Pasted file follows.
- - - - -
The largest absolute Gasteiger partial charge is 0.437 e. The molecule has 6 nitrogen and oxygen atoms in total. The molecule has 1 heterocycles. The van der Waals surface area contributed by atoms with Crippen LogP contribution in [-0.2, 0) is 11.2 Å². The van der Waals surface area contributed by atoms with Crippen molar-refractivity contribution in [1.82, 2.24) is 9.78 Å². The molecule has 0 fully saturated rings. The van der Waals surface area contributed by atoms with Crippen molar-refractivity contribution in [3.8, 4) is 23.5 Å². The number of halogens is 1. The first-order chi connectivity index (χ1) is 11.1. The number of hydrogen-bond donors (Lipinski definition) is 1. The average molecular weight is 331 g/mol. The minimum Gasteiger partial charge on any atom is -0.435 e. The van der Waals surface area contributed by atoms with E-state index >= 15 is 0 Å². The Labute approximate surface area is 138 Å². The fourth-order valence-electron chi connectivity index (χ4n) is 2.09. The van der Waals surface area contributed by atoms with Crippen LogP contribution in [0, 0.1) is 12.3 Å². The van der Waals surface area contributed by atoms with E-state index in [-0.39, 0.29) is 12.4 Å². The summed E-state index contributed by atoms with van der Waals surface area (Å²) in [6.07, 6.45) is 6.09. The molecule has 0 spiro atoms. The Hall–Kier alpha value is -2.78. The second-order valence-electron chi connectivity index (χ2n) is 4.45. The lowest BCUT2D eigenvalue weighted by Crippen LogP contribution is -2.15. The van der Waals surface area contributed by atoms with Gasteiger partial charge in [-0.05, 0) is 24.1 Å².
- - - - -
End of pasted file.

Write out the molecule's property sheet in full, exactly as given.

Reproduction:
The largest absolute Gasteiger partial charge is 0.437 e. The molecule has 6 nitrogen and oxygen atoms in total. The molecule has 1 heterocycles. The van der Waals surface area contributed by atoms with Crippen LogP contribution in [-0.2, 0) is 11.2 Å². The van der Waals surface area contributed by atoms with Crippen molar-refractivity contribution in [1.82, 2.24) is 9.78 Å². The molecule has 0 fully saturated rings. The van der Waals surface area contributed by atoms with Crippen molar-refractivity contribution in [3.8, 4) is 23.5 Å². The number of halogens is 1. The first-order chi connectivity index (χ1) is 11.1. The number of hydrogen-bond donors (Lipinski definition) is 1. The average molecular weight is 331 g/mol. The minimum Gasteiger partial charge on any atom is -0.435 e. The van der Waals surface area contributed by atoms with E-state index >= 15 is 0 Å². The Labute approximate surface area is 138 Å². The fourth-order valence-electron chi connectivity index (χ4n) is 2.09. The van der Waals surface area contributed by atoms with Crippen LogP contribution in [0, 0.1) is 12.3 Å². The van der Waals surface area contributed by atoms with E-state index in [-0.39, 0.29) is 12.4 Å². The summed E-state index contributed by atoms with van der Waals surface area (Å²) in [6.07, 6.45) is 6.09. The molecule has 0 spiro atoms. The Hall–Kier alpha value is -2.78. The second-order valence-electron chi connectivity index (χ2n) is 4.45. The lowest BCUT2D eigenvalue weighted by Crippen LogP contribution is -2.15. The van der Waals surface area contributed by atoms with Gasteiger partial charge in [-0.05, 0) is 24.1 Å².